“Are you aware of any tried-and-true methods for making the transition from being a full-time employee at companies in the Bay Area, to becoming a consultant or contractor who is able to reap the financial rewards of providing their skills and expertise? Regardless of career stage.”
I was asked this question recently via my anonymous Q&A form. Some people are okay with working for someone else for several years. But, at some point, they get the itch to break free and start their own business.
Perhaps they want more independence and flexibility in their work schedule. Maybe they’re tired of small raises and occasional promotions, so they want more control over their financial destiny.
Whatever their reasons are, knowledge workers — as I’m guessing this person is — can quickly spin up a business based on what they do. I’ve made this transition myself a couple of times during my career.
I also have several friends and colleagues who have become consultants after years of being employees at Tech companies in the Bay Area. If anything, it has become even more accessible in the last ten years.
I wrote a more detailed article on this very topic: “Can You Channel Your Work Frustration into Creating Your Own Business?” But, I’ll share some specific advice in this newsletter.
What I did
The fastest transition to consultant or contractor is to sell what you have been doing as an employee. Base your service offering on what you already have several years of experience doing in your day-to-day job.
I did this when I first left my comfortable 9–5 job and became a solopreneur in 1998. I quit as a senior designer at a startup and formed a “design agency” in less than a week. I had my first client before I even left my job: my previous employer. I added additional clients over the next few weeks.
I didn’t even bother buying a domain name and creating a website until I had already completed a few projects. Modern social media didn’t exist yet.
The only way people could contact me was via my email and phone. Online advertising mostly consisted of annoying and expensive banner ads.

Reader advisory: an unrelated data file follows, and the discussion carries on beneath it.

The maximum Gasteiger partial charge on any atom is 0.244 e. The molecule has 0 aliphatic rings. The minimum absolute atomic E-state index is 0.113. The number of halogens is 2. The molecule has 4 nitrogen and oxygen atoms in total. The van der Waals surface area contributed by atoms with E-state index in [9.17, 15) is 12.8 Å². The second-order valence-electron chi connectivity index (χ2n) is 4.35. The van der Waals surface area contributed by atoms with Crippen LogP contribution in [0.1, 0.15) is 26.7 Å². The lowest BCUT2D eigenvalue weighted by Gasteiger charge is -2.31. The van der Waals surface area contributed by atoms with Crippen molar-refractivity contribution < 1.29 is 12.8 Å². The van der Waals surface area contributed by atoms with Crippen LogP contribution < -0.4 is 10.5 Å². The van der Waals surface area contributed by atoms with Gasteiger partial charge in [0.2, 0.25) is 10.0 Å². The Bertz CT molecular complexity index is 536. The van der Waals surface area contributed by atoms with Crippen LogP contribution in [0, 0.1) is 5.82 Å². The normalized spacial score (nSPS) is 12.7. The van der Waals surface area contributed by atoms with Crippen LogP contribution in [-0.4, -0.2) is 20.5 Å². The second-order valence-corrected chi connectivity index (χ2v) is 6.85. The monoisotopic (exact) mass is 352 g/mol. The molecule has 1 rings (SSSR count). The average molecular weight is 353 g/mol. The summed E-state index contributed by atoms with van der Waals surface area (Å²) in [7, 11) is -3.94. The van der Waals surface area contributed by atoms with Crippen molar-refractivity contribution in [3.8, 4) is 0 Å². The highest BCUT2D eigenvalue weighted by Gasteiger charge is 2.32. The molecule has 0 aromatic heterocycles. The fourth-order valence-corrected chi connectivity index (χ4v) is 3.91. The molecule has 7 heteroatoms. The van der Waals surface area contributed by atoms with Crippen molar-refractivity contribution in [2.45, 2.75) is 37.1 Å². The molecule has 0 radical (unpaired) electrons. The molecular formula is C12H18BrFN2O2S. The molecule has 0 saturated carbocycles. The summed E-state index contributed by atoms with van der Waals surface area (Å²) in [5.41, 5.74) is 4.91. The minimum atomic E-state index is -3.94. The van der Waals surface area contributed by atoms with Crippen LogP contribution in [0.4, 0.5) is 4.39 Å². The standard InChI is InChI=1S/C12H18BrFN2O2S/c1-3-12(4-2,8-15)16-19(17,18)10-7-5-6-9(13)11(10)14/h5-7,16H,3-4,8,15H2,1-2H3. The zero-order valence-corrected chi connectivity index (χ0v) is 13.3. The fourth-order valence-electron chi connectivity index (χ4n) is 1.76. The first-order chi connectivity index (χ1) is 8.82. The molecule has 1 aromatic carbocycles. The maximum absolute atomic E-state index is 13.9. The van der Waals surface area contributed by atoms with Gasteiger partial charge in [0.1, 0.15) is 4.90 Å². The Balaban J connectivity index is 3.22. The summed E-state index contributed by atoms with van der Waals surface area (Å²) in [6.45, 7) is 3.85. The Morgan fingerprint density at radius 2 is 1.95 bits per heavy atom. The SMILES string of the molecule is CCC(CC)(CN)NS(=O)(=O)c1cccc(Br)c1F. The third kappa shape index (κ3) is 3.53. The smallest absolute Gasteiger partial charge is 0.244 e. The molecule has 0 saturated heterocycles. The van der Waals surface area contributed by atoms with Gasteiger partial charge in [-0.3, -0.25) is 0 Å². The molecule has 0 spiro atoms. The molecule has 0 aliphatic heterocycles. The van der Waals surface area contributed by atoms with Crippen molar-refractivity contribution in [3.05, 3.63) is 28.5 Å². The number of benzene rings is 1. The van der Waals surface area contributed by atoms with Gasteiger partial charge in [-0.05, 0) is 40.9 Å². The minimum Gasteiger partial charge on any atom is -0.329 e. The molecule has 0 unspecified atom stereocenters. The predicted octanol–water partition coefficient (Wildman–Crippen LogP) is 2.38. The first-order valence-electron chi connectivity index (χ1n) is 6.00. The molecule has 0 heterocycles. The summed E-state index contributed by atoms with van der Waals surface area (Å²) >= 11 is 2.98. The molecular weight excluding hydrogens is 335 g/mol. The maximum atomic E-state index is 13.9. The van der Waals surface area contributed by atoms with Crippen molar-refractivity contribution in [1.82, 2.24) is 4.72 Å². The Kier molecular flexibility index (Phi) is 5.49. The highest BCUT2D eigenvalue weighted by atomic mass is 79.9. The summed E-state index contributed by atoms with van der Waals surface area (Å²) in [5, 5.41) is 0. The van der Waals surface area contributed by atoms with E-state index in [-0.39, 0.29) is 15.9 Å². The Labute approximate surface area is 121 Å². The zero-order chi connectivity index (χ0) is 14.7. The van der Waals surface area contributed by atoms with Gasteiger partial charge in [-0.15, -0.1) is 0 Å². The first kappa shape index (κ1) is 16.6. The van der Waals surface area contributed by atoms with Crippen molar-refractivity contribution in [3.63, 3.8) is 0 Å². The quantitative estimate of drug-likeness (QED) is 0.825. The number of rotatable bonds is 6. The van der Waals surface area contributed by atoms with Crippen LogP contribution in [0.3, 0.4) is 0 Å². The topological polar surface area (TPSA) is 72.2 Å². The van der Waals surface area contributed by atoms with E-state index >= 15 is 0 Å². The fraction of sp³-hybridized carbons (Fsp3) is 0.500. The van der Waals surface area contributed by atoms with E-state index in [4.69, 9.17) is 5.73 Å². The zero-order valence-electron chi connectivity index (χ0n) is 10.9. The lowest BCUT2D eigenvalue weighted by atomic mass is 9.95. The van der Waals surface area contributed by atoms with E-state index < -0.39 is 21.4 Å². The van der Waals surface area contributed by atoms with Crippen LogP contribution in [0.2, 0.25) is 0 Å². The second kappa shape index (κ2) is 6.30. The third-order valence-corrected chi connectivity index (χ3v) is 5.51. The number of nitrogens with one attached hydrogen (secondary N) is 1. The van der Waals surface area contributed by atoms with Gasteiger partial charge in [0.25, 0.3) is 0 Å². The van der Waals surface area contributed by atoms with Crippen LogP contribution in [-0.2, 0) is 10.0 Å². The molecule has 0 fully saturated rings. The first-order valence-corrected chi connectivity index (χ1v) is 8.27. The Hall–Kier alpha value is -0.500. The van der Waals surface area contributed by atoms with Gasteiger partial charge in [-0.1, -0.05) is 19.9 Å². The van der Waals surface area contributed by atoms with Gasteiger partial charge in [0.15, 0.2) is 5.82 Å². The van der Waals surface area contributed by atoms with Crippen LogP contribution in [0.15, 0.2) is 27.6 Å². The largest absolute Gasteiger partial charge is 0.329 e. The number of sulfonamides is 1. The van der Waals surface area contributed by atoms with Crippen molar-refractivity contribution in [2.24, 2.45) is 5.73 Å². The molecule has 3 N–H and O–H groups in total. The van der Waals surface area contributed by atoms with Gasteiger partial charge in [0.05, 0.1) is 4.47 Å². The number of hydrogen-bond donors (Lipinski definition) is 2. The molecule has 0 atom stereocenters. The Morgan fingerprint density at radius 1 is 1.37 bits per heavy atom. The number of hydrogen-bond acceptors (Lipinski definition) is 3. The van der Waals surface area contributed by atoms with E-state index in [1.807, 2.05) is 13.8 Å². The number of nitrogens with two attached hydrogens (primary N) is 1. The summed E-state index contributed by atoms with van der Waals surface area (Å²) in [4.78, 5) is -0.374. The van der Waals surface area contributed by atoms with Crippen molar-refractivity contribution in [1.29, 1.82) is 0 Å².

My primary sources for new clients were through word of mouth and partnerships. I sold what I already knew and could do.
I had been providing my software design services for years as a full-time employee at IBM, Apple Computer, and a couple of startups. The transition to performing design work for clients was almost seamless.
How do you define your business and services?
The value you create for your employer isn’t very different from the services a consultant would sell to your employer to replicate what you do.
A useful exercise is to transform your current detailed job description into a business plan. Describe your proposed services as solutions to the problems that you know your target clients have.
How would a business describe its services if it offered what you do day-to-day? However, keep in mind that the rules change when you are a consultant or independent contractor.
You now have autonomy. You decide how and when the work gets done. You can’t say, “I perform the design work that the manager asks me to do every week.”
I should rephrase that: to be considered “self-employed,” you must decide how you do your work. You must also control how you get paid, get reimbursed for expenses, purchase necessary tools and supplies, and handle other benefits (e.g., health insurance, retirement accounts, vacations).